Data Center Power Consumption (Infectious Greed)
Paul Kedrosky has a cool chart showing power consumption at data centers over the last few years. Sure enough, it's been soaring on a watts/square foot basis. We'd love to see a chart outline watts/data processed as well, which would be equally fascinating. Paul? There's been a lot of talk in the past year or so, about the increasing environmental footprint caused by the tech industry, which certainly uses its share of energy and toxic materials. But it should be noted that technology makes things more efficient, and ultimately is itself energy saving.
Prediction: A binding carbon market in 7 years (Environmental Economics)
Speaking of the environment, John Whitehead makes the prediction that binding carbon trading schemes will be in place within 7 years. He notes that the current regulatory state is similar to the way things were 7 years before the passage of the Clean Air Act, which brought with it its own cap-and-trade scheme. If true, you should be building your models now.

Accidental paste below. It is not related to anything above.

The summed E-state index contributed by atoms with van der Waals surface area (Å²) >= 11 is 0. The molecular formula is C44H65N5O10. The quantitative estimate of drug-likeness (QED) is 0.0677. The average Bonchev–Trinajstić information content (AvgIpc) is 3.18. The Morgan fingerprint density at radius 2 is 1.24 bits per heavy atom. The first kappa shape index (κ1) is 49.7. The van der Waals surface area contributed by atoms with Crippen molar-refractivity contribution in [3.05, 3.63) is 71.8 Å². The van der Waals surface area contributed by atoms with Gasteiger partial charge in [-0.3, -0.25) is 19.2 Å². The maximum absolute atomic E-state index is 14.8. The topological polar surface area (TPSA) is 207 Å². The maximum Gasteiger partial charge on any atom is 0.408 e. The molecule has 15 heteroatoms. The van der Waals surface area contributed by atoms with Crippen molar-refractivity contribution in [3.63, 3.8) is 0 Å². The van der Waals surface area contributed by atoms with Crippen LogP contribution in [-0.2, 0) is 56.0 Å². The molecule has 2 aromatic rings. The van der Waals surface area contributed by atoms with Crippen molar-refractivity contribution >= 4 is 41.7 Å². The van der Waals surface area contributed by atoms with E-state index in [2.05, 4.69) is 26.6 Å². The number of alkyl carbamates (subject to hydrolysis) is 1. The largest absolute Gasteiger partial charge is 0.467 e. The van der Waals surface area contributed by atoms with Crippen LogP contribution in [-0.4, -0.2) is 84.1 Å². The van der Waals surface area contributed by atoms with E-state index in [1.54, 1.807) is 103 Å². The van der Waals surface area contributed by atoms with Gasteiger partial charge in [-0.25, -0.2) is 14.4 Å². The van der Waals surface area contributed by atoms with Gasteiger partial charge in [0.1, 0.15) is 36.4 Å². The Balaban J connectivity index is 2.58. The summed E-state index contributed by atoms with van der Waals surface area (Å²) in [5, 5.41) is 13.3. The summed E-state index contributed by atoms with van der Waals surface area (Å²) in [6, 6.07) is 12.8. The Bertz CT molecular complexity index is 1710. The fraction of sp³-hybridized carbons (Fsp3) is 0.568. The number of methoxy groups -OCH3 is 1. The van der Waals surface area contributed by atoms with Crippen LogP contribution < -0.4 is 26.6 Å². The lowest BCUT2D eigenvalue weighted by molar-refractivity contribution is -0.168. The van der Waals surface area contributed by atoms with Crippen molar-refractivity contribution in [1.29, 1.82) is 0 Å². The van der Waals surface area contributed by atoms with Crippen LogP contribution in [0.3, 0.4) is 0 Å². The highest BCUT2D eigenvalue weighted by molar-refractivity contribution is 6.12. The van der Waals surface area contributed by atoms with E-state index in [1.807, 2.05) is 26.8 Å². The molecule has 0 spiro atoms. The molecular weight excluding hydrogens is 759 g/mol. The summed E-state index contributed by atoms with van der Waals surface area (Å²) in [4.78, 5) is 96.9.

'Liar loans': Mortgage woes beyond subprime (CNN Money)
If you thought the subprime fiasco was ugly, wait'll you see what happens in the "stated income" mortgages market. Well, we're not sure what will happen, but many feel that the market surrounding these mortgages, in which the borrower doesn't have to give the bank much data, is primed for collapse. Maybe, but maybe things won't be so bad. What's one reason that people might want a loan without having to provide documentation? They're drug dealers. Now, we're not going to say that a $386 billion market is filled with drug dealers; apparently the loand are popular with real estate investors as well. But either way, it seems a little inaccurate to just say that these are sub-subprime, and so the collapse is inevitable. And isn't the drug market counter-cyclical?